Two French police officials have told The Associated Press that Salah Abdeslam, the main fugitive from Islamic extremist attacks in Paris in November, has been arrested in Belgium's capital after four months at large.
They said he was arrested Friday in a major police operation in the Brussels neighborhood of Molenbeek. Both officials are in contact with people involved in the operation and spoke on condition of anonymity because they were not authorized to speak publicly about an ongoing operation.
Abdeslam was among several attackers who targeted cafes, a rock concert and a stadium in Paris' deadliest attacks in decades, which killed 130 people.
Most of the Paris attackers died that night, including Abdeslam's brother Brahim, who blew himself up.
The Brussels-born Abdeslam, a childhood friend of suspected ringleader Abdelhamid Abaaoud, is believed to have driven a group of gunmen who took part.
The Islamic State group claimed responsibility for the attacks, in which Belgian nationals played key roles.
On Tuesday, a joint team of Belgian and French police showed up to search a residence in the Forest area in connection with the Paris investigation, and were unexpectedly fired upon by at least two people inside. Four officers were slightly wounded.
An occupant of the residence was shot dead by a police sniper as he prepared to open fire on police from a window. Police identified him as Mohamed Belkaid, 35, an Algerian national living illegally in Belgium.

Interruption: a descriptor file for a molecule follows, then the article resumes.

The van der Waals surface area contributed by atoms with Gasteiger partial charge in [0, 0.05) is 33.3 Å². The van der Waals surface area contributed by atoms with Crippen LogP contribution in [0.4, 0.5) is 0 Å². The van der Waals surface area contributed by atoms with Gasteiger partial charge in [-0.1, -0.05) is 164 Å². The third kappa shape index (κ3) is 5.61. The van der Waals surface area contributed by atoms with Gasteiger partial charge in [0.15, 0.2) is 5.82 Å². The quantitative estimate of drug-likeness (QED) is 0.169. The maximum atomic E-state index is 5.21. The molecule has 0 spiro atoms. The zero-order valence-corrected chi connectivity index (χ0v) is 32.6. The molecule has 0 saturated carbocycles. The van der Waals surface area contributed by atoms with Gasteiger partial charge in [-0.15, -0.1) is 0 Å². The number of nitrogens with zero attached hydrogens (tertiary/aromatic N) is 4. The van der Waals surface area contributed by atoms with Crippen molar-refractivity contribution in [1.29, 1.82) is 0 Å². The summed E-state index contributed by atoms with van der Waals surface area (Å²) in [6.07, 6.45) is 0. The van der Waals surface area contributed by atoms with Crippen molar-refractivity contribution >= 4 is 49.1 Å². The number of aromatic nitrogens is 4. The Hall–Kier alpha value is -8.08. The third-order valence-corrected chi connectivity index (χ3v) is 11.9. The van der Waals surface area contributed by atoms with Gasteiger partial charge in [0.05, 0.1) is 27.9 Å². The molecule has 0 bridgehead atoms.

A Kalashnikov assault rifle was found by his body, as well as a book on Salafism, an ultraconservative strain of Islam. Elsewhere in the apartment, police found an Islamic State banner as well as 11 Kalashnikov loaders and a large quantity of ammunition, the prosecutor said.
Belgian authorities initially said Belkaid had no known background in radical Islamic activities. But Friday afternoon, prosecutors issued a statement saying he was "most probably" an accomplice of Abdeslam who had been using a fake Belgian ID card in the name of Samir Bouzid.
A man using that ID card was one of the two men seen with Abdeslam in a rental car on the Hungarian-Austrian border in September.
Four days after the Nov. 13 Paris attacks, the same false ID card was used to transfer 750 euros ($847) to Hasna Ait Boulahcen, Abaaoud's niece. Both Ait Boulahcen and Abaaoud died afterward in a police siege.
Abdeslam slipped through a police dragnet to return to Brussels after the bloodbath in Paris, and though the target of an international manhunt, has not been found since.
In January, Belgian authorities said one of his fingerprints was found alongside homemade suicide bomb belts at an apartment in another area of Brussels. Belgian prosecutors said it wasn't known whether he had been at the address in the Schaerbeek district before or after the Paris attacks, or how long he had spent there.